This series looks at building a near full-scale application in q and, in the process, tries to answer questions on the amount of code a q application requires, and how that code can be organised so that it is both comprehensible and straightforward to change. The target application is a participation strategy and some of its associated testing framework.
Participation is one of basic execution strategies: trading in line line with the market. At its simplest, every trade seen in the market is responded to by sending an order to take a proportionate quantity from the opposite side (far side) of the order book, i.e. the ask side if the strategy is buying. The strategy is not a "completing" strategy: it does to aim to finish the full order quantity assigned to it, as it simply reacts to the volume traded in the market. Despite this simplicity, the participation strategy can be viewed as the foundation for many other strategies. Algorithms that have fixed quantity schedules, such as VWAP, can also be expressed as constant or variable rate participation strategies. For one reason why this may be a good thing, see this chart.
The average price achieved by the strategy would be poor if all the strategy did was take from the order book. Consequently participation strategies operate on both the far and the near side of the book, aiming to achieve an average price nearer to the volume weighted average trade price, VWAP. Below is a summary of the basic near and far execution tactics. In the text
qty refers to the upstream order quantity;
leaves are the quantities filled and remaining;
maxtake are strategy parameters. From 2009-02-18:
minqty was renamed
minsize to avoid confusion with the equivalent FIX field.
|What is the primary signal for action?||Trades||Quotes|
|What types of order are used downstream?||IOC with limit price||Day orders with limit price|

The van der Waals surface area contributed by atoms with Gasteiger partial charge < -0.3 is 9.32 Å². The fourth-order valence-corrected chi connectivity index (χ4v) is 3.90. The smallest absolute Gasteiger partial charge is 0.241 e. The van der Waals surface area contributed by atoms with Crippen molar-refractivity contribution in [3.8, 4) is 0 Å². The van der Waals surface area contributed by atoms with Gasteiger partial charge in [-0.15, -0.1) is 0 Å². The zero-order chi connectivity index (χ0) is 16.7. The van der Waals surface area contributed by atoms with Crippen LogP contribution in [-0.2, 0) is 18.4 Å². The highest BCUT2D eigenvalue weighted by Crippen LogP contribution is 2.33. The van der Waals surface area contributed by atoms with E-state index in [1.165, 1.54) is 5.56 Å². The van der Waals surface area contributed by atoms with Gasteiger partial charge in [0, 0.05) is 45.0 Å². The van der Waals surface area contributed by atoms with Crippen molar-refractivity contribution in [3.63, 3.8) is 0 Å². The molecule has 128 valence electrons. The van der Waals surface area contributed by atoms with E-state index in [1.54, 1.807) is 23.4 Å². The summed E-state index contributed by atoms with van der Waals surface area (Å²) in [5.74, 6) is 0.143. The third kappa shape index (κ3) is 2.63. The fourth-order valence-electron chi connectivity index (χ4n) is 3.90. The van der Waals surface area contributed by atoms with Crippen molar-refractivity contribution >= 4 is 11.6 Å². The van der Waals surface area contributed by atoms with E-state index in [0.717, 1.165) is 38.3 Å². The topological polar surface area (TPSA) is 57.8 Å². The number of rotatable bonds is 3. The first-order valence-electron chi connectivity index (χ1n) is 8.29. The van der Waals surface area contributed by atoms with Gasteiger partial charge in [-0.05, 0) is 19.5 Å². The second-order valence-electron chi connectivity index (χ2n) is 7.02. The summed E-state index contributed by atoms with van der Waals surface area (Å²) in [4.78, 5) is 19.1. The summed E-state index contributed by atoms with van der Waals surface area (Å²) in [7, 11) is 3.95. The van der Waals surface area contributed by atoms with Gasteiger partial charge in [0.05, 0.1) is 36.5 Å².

|How is the quantity for the order calculated?|
|What are the minimum constraints on order quantity?|
|What are the maximum constraints on order quantity?|
|Which other signals can prompt action?||Quotes can prompt an order if the execution has been reduced by a maximum constraint, i.e. an increase in the far qty could cause another IOC to be sent||n/a|
|What happens when ||Reduce |
From 2009-02-05: Place all the remaining quantity on the book
If the design (and the coding) is right, then other tactics can be added without rewriting code: for example, consider adding a third tactic ("deep") that, with a hint about the duration of the order, uses the barrier diffusion model for longer term order placement.
In keeping with the limitations in this series, the participation strategy will neglect essential features such as spread constraints, start and end times, and auction participation.
Upstream orders are sent to the strategy and are executed within specification until
leaves equals zero. There is no status change on completion: if the upstream order is amended to have more
qty then the order can be processed again. This can be useful as it allows us to run the strategy with tranches of the original order size.
Execution is delegated to the tactics in equal allocations, each allocation being a multiple of the
minsize. As the tactics work through their allocation, further allocations are made on a "just-in-time" basis. The farside tactic has priority once the last allocation is being made; if the nearside tactic is still executing whilst the farside tactic has stopped, then all the remaining quantity is reallocated to the farside tactic.
This model of the strategy acting as the allocator, and the tactics executing their allocated quantities, means that the tactics will need their own values for
leaves and the strategy parameters.
|Benchmark figures are reset.|
|The effective |
|The effective |
Orders that are explicitly cancelled have their
qty amended down to the current value of
filled and all downstream orders are cancelled.